Fact Checkers Wanted?
As DG pointed out to me the other day, Dayn Perry just laid out an example of how to be a complete and utter idiot.
If you take a gander at the Spring Training statistics from any year, you'll find some interesting things.
As of Wednesday, for instance, we find that Mets shortstop Jose Reyes is batting only .125, while the Nationals' Shawn Hill has a 2.00 ERA after three starts. So may we rightly surmise that Reyes' career is over and that Hill will win the NL Cy Young this season? Of course not.
However, some of the early statistical goofiness we're seeing on each and every team speaks to a larger point: Spring Training statistics don't mean much.
Despite this fact, many fans and even many managers and front-office "deciders" treat spring numbers as though they are reliable harbingers of doom or glory. Needless to say, this is a mistake. Cactus and Grapefruit league numbers, in point of fact, are wildly unreliable and have little bearing on future performance.
Well, his article might have a point if the real deal Jose B. Reyes was actually batting a buck and quarter, but it was Jose A. Reyes. The catcher of course and not the best player in the universe. Of course people make mistakes, but something like this is rather ridiculous because Dayn Perry writes for one of the biggest sports sites and he is writing about one of the best players.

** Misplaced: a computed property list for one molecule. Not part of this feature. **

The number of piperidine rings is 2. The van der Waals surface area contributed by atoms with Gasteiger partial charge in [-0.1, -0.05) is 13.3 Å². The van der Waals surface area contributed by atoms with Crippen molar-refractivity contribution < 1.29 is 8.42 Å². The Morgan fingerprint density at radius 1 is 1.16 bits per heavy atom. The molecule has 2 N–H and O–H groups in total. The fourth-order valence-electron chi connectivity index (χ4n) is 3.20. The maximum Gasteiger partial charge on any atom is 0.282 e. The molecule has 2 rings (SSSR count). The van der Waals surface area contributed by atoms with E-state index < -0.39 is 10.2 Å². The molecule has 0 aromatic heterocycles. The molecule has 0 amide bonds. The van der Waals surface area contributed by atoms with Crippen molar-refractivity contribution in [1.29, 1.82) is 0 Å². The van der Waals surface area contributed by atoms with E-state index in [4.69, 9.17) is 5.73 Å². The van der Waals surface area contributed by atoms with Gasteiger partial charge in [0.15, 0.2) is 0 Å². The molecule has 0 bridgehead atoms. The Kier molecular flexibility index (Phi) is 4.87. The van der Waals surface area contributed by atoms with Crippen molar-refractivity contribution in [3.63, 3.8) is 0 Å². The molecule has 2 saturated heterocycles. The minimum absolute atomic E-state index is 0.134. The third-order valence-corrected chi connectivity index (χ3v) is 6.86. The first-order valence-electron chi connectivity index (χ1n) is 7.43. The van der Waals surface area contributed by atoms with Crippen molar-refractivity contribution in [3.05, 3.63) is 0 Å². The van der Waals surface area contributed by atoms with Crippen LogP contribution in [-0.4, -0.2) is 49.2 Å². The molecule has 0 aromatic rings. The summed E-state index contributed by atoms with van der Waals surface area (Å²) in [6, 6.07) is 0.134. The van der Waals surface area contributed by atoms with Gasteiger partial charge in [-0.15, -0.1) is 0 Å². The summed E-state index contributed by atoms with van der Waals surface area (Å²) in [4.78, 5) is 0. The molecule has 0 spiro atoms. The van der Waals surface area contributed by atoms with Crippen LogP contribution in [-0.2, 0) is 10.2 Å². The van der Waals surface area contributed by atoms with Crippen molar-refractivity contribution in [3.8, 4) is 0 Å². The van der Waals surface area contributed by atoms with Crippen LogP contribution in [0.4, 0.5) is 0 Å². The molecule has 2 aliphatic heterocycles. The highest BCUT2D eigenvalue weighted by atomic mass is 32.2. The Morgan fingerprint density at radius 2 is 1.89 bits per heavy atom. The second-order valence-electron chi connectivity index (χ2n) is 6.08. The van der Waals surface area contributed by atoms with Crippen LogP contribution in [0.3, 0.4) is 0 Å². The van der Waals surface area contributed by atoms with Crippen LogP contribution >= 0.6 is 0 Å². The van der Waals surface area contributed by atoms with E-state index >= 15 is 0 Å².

But enough of Perry's stupidity, let's talk about Jose B. Reyes. Buster Olney picked him to be the NL MVP as he stated in his blog and I doubt that he will be the only one. In fact, a full year of the new and improved Reyes with a bit more power is downright scary. The only thing standing between him being the favorite for NL MVP in my estimation and not being the favorite is a disappointing showing by the Mets this season.
"He's just got to understand there are no more stuffed animals to win in the big leagues," he said. "You have to make pitches. Rearing back and throwing as hard as you can toward home plate is no value. It actually has a negative value."
"I thought Schoeneweis was the best left-hander out of the pen in our division," Damon said. "He did not give up homers, he knew how to pitch and he's tough. The Mets made a real good signing."
Or in the words of Danny....
Should we let Chan Ho Park know that he can start locating his fastball any day now?
In fact, the situation is getting to the point where Billy Wagner is offering his services to be the fifth starter.
"Three innings, three pitches," he said to himself. Three and three might equal five, in Wagner's case. It was pure fantasy, and hardly one he fancied.
"Josh Hamilton," proclaimed longtime Baltimore Orioles advance scout Deacon Jones, "is the story of this spring training. This guy is not to be believed. I saw him the other night, with that power, that bat speed, that plate discipline and then that throwing arm and I said: ‘Whoaaaa. What is this? This guy might be the best I've ever seen.' At one point, I got up and yelled to him: ‘This game ain't this damn easy!' I never saw him before, but now I know why he was the No. 1 pick in '99. This guy's a real player."
Yankee VP of scouting Gene Michael, sitting across the table from Jones, nodded in agreement.
"He's legitimate five tools," Michael said. "It's all there and he hasn't lost anything from what I've seen. The Reds got themselves a tremendous player, but it's always going to be a question. The drugs are always going to be there, waiting to get to him again."
Scary that someone can possess that much talent.
Labels: Dayn Perry